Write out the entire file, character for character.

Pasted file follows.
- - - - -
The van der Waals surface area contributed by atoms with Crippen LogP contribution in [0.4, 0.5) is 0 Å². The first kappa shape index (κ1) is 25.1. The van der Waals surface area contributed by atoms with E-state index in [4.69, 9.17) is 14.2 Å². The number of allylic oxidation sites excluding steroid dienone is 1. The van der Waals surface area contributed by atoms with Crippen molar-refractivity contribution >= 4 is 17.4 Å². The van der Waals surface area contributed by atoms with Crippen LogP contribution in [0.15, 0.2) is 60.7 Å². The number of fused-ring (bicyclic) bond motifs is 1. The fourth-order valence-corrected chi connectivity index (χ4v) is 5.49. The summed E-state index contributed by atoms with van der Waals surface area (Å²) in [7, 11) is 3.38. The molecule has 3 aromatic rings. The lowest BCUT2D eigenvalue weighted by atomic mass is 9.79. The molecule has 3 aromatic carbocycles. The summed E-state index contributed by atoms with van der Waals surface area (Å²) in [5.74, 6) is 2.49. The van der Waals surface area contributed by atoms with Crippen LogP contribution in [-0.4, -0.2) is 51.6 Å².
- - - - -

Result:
The van der Waals surface area contributed by atoms with Crippen LogP contribution in [0.4, 0.5) is 0 Å². The first kappa shape index (κ1) is 25.1. The van der Waals surface area contributed by atoms with E-state index in [4.69, 9.17) is 14.2 Å². The number of allylic oxidation sites excluding steroid dienone is 1. The van der Waals surface area contributed by atoms with Crippen molar-refractivity contribution >= 4 is 17.4 Å². The van der Waals surface area contributed by atoms with Crippen LogP contribution in [0.15, 0.2) is 60.7 Å². The number of fused-ring (bicyclic) bond motifs is 1. The fourth-order valence-corrected chi connectivity index (χ4v) is 5.49. The summed E-state index contributed by atoms with van der Waals surface area (Å²) in [7, 11) is 3.38. The molecule has 3 aromatic rings. The lowest BCUT2D eigenvalue weighted by atomic mass is 9.79. The molecule has 3 aromatic carbocycles. The summed E-state index contributed by atoms with van der Waals surface area (Å²) in [5.74, 6) is 2.49. The van der Waals surface area contributed by atoms with Crippen LogP contribution in [-0.4, -0.2) is 51.6 Å².